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The sights – and sites – beyond Beijing

July 23, 2010

EDITOR'S NOTE: Throughout the summer, ASU students studying abroad will be writing back to the states about their overseas adventures. Fostering international student experiences is just one part of ASU's commitment to making a global impact.

Danica's blog:
Last weekend was our first time outside of Beijing for more than a day trip. Because the program I am doing focuses on language education, pretty much everything we do is centered around Beijing Language and Culture University, where we have class everyday. But this past weekend we spent a few days in Xi’an, one of China’s former capital cities, and the excursion went really well!

We got there on an overnight train, which was surprisingly comfortable and also very convenient. We boarded at night and woke as we were arriving in Xi’an, well-rested and ready to start the trip. Definitely a great way to travel, and something I plan on utilizing more when I return to China in the future.

Xi'an was a beautiful city, with a lot more park and plaza areas than Beijing, and there was so much to learn about their extensive history. The weekend was jam-packed with activities so we got to see a lot in just a few days, including Xi'an's giant history museum, the city wall, a Muslim district, the Wild Goose Pagoda and the famous (兵马俑) Terra Cotta Warriors.

One of the days we also took a bus out of the city to hike Mount Hua, a beautiful mountain that gets it's name because the five peaks together resemble a 华, or a flower. Unfortunately, the day we went it was extremely foggy so we didn't get to enjoy the scenery as much as we had hoped. We still had fun hiking around in our ponchos, however, and practicing our Chinese with other visitors on the mountain.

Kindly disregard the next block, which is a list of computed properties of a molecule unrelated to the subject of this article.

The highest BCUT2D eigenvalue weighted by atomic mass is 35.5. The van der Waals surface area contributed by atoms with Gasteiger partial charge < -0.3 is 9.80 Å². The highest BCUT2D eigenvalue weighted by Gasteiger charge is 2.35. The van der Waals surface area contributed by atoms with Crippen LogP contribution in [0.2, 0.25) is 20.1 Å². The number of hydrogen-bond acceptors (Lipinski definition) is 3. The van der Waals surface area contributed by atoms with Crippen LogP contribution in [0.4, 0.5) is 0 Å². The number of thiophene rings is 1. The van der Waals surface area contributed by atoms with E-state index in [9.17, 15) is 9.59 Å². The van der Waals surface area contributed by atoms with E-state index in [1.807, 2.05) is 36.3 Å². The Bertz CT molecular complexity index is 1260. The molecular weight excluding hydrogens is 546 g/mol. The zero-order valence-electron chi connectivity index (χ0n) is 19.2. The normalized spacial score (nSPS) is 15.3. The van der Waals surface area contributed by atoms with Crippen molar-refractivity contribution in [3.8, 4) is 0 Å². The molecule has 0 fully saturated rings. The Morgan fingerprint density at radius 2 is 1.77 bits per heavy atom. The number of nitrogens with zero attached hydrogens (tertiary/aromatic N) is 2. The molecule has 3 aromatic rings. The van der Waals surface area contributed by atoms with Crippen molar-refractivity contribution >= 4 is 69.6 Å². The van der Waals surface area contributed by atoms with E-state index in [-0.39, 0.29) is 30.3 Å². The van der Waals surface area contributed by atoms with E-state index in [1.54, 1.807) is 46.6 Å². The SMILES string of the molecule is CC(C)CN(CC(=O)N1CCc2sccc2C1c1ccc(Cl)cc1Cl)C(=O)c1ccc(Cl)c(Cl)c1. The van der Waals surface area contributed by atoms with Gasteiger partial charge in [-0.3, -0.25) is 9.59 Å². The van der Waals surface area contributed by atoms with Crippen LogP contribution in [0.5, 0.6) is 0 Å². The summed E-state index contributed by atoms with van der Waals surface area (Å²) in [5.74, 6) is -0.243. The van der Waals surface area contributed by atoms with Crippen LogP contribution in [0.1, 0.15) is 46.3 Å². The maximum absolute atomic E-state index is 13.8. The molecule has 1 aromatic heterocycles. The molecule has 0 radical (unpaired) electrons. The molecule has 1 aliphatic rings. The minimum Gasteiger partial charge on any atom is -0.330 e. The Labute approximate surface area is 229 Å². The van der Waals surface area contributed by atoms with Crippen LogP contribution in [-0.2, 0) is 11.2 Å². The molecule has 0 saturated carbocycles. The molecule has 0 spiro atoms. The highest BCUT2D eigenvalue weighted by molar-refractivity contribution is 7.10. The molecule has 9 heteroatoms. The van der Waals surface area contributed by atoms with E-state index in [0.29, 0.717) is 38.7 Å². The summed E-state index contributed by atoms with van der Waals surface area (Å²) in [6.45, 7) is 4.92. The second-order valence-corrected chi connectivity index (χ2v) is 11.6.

Another one of my favorite parts of the trip was a performance we saw called 长恨歌, which tells the story of an Emperor and the woman he was in love with. It took place at an outdoor theater, complete with a stage that was built into a lake and a striking mountain as the backdrop. The show combined dance with state-of-the-art technology, most of which was also used in the 2008 Summer Olympics. We went in not really knowing what to expect and were amazed by the moving stage, flying actors, and the use of fountains, lasers, fireworks and fog. At one point the entire mountain behind the lake lit up like a starry sky and a fake moon rose behind it. It was an incredible show!

Danica Harvey, an international letters and cultures major with an emphases in Chinese and economics, is a student in the Chinese Language Flagship Program and will be a junior this fall. She is studying abroad in China this summer.